In most cases the best way to pass information from one program unit to another is to use the procedure argument list mechanism. This preserves the modularity and independence of procedures as much as possible. Argument lists are, however, less satisfactory in a group of procedures forming a package which have to share a large amount of information with each other. Procedure argument lists then tend to be come long, cumbersome, and even inefficient. If this package of procedures is intended for general use it is quite important to keep the external interface as uncomplicated as possible. This can be achieved by using the procedure argument lists only for import of information from and export to the rest of the program, and handling the communications between one procedure in the package and another with common blocks. The user is then free to ignore the internal workings of the package.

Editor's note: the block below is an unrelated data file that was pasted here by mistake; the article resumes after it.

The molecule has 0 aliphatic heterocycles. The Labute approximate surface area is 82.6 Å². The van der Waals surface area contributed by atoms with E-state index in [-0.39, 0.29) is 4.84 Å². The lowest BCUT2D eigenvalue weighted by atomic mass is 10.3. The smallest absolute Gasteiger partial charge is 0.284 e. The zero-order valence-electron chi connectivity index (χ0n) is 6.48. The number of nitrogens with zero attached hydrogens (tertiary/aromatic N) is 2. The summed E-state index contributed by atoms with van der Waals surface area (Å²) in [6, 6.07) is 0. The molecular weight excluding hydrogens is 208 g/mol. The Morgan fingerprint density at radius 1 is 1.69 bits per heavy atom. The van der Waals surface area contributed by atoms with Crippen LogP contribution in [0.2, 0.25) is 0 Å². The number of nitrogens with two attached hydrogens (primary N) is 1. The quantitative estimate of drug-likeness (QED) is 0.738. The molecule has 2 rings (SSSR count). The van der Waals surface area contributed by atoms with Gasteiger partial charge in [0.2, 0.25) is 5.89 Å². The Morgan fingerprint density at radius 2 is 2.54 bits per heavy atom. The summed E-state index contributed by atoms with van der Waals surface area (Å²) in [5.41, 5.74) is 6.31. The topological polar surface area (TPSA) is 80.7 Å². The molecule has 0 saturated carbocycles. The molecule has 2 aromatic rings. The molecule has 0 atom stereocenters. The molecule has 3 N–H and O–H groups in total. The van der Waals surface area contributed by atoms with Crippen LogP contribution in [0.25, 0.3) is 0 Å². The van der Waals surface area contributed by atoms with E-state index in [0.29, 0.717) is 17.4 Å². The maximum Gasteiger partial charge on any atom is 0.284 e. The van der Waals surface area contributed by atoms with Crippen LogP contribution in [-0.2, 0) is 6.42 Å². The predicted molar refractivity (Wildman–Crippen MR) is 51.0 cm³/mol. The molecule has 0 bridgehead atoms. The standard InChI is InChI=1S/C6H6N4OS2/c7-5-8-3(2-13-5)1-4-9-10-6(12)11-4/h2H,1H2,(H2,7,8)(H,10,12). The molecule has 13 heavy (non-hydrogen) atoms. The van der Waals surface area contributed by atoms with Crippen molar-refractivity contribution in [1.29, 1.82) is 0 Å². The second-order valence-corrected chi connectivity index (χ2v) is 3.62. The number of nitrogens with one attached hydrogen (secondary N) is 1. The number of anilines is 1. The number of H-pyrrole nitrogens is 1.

For example, in a simple package to handle a pen-plotter you may want to provide simple procedure calls such as:
|Initialise the plotting device
|Set the scaling factor to F.
|Move the pen to position (X,Y)
|Draw a line from the last pen position to (X,Y).
These procedures clearly have to pass information from one to another about the current pen position, scaling factor, etc. A suitable common block definition might look like this:
COMMON /PLOT/ OPENED, ORIGIN(2), PSCALE, NUMPEN LOGICAL OPENED INTEGER NUMPEN REAL PSCALE, ORIGIN SAVE /PLOT/
These specification statements would be needed in each procedure in the package.